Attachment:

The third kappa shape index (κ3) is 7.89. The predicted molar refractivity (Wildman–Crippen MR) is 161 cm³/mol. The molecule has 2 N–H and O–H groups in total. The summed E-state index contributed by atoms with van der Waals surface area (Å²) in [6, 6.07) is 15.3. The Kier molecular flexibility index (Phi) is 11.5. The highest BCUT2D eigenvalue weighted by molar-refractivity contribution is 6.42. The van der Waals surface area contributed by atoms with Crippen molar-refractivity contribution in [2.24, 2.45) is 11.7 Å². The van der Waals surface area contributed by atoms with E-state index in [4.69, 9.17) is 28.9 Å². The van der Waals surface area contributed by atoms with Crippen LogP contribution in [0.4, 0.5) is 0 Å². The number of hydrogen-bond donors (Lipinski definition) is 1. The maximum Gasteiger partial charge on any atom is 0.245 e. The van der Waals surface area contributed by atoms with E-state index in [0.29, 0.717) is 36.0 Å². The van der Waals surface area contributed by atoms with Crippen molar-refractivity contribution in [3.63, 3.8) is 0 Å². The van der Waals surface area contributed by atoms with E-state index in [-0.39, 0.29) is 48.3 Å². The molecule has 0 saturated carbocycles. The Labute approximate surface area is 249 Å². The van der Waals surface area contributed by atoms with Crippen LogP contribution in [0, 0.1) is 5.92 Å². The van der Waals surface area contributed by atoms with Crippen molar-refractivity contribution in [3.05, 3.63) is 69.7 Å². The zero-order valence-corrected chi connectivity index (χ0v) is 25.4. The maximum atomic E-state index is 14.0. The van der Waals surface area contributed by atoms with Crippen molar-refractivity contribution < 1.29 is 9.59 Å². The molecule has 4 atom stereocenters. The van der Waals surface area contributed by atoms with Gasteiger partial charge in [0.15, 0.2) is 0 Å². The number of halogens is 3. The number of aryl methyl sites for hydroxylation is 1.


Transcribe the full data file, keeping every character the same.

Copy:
The third kappa shape index (κ3) is 7.89. The predicted molar refractivity (Wildman–Crippen MR) is 161 cm³/mol. The molecule has 2 N–H and O–H groups in total. The summed E-state index contributed by atoms with van der Waals surface area (Å²) in [6, 6.07) is 15.3. The Kier molecular flexibility index (Phi) is 11.5. The highest BCUT2D eigenvalue weighted by molar-refractivity contribution is 6.42. The van der Waals surface area contributed by atoms with Crippen molar-refractivity contribution in [2.24, 2.45) is 11.7 Å². The van der Waals surface area contributed by atoms with E-state index in [4.69, 9.17) is 28.9 Å². The van der Waals surface area contributed by atoms with Crippen LogP contribution in [0.4, 0.5) is 0 Å². The number of hydrogen-bond donors (Lipinski definition) is 1. The maximum Gasteiger partial charge on any atom is 0.245 e. The van der Waals surface area contributed by atoms with E-state index in [0.29, 0.717) is 36.0 Å². The van der Waals surface area contributed by atoms with Crippen molar-refractivity contribution in [3.63, 3.8) is 0 Å². The van der Waals surface area contributed by atoms with E-state index in [-0.39, 0.29) is 48.3 Å². The molecule has 0 saturated carbocycles. The Labute approximate surface area is 249 Å². The van der Waals surface area contributed by atoms with Crippen LogP contribution in [0, 0.1) is 5.92 Å². The van der Waals surface area contributed by atoms with Crippen molar-refractivity contribution in [3.05, 3.63) is 69.7 Å². The zero-order valence-corrected chi connectivity index (χ0v) is 25.4. The maximum atomic E-state index is 14.0. The van der Waals surface area contributed by atoms with Crippen molar-refractivity contribution < 1.29 is 9.59 Å². The molecule has 4 atom stereocenters. The van der Waals surface area contributed by atoms with Gasteiger partial charge in [0.15, 0.2) is 0 Å². The number of halogens is 3. The number of aryl methyl sites for hydroxylation is 1.